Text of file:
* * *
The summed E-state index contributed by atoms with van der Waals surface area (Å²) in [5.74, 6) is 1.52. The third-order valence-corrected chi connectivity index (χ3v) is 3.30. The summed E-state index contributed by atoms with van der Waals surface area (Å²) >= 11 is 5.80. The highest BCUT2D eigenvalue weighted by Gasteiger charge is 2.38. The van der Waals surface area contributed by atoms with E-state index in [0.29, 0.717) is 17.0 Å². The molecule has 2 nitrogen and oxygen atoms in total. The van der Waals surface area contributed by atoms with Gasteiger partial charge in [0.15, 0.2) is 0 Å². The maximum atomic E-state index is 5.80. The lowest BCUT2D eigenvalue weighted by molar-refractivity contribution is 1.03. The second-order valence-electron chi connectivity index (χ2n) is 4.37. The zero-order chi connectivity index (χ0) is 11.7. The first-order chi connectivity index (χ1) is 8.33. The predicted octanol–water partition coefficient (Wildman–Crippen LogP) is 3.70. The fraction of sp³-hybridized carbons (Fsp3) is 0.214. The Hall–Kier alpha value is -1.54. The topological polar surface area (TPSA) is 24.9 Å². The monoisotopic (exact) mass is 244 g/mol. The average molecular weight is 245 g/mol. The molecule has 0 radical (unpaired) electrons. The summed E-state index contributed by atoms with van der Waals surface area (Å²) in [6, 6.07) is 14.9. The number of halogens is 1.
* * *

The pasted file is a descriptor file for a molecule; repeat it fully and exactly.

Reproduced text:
The summed E-state index contributed by atoms with van der Waals surface area (Å²) in [5.74, 6) is 1.52. The third-order valence-corrected chi connectivity index (χ3v) is 3.30. The summed E-state index contributed by atoms with van der Waals surface area (Å²) >= 11 is 5.80. The highest BCUT2D eigenvalue weighted by Gasteiger charge is 2.38. The van der Waals surface area contributed by atoms with E-state index in [0.29, 0.717) is 17.0 Å². The molecule has 2 nitrogen and oxygen atoms in total. The van der Waals surface area contributed by atoms with Gasteiger partial charge in [0.15, 0.2) is 0 Å². The maximum atomic E-state index is 5.80. The lowest BCUT2D eigenvalue weighted by molar-refractivity contribution is 1.03. The second-order valence-electron chi connectivity index (χ2n) is 4.37. The zero-order chi connectivity index (χ0) is 11.7. The first-order chi connectivity index (χ1) is 8.33. The predicted octanol–water partition coefficient (Wildman–Crippen LogP) is 3.70. The fraction of sp³-hybridized carbons (Fsp3) is 0.214. The Hall–Kier alpha value is -1.54. The topological polar surface area (TPSA) is 24.9 Å². The monoisotopic (exact) mass is 244 g/mol. The average molecular weight is 245 g/mol. The molecule has 0 radical (unpaired) electrons. The summed E-state index contributed by atoms with van der Waals surface area (Å²) in [6, 6.07) is 14.9. The number of halogens is 1.